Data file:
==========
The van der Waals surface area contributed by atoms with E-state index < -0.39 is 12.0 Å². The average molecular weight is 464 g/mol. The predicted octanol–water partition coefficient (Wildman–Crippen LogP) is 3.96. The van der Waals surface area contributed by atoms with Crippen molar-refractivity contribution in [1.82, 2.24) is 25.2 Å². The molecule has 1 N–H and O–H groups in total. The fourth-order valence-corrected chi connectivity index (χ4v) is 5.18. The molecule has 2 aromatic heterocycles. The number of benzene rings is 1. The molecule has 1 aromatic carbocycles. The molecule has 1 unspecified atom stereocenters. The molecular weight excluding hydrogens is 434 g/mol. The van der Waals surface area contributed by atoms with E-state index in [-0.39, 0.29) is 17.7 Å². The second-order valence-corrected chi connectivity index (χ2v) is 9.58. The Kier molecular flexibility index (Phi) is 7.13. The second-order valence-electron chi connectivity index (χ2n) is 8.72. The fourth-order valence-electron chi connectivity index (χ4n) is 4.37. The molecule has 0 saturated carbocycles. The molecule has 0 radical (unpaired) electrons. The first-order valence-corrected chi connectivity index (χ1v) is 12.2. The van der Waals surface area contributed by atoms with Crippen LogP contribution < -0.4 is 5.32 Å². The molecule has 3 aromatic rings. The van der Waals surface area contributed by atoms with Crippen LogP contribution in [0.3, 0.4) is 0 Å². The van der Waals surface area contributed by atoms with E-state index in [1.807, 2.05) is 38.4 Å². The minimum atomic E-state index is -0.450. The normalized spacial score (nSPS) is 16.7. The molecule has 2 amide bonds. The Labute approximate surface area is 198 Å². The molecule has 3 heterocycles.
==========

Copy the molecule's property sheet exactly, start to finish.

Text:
The van der Waals surface area contributed by atoms with E-state index < -0.39 is 12.0 Å². The average molecular weight is 464 g/mol. The predicted octanol–water partition coefficient (Wildman–Crippen LogP) is 3.96. The van der Waals surface area contributed by atoms with Crippen molar-refractivity contribution in [1.82, 2.24) is 25.2 Å². The molecule has 1 N–H and O–H groups in total. The fourth-order valence-corrected chi connectivity index (χ4v) is 5.18. The molecule has 2 aromatic heterocycles. The number of benzene rings is 1. The molecule has 1 aromatic carbocycles. The molecule has 1 unspecified atom stereocenters. The molecular weight excluding hydrogens is 434 g/mol. The van der Waals surface area contributed by atoms with E-state index in [-0.39, 0.29) is 17.7 Å². The second-order valence-corrected chi connectivity index (χ2v) is 9.58. The Kier molecular flexibility index (Phi) is 7.13. The second-order valence-electron chi connectivity index (χ2n) is 8.72. The fourth-order valence-electron chi connectivity index (χ4n) is 4.37. The molecule has 0 saturated carbocycles. The molecule has 0 radical (unpaired) electrons. The first-order valence-corrected chi connectivity index (χ1v) is 12.2. The van der Waals surface area contributed by atoms with Crippen LogP contribution < -0.4 is 5.32 Å². The molecule has 3 aromatic rings. The van der Waals surface area contributed by atoms with Crippen LogP contribution in [0.3, 0.4) is 0 Å². The van der Waals surface area contributed by atoms with E-state index in [1.807, 2.05) is 38.4 Å². The minimum atomic E-state index is -0.450. The normalized spacial score (nSPS) is 16.7. The molecule has 2 amide bonds. The Labute approximate surface area is 198 Å². The molecule has 3 heterocycles.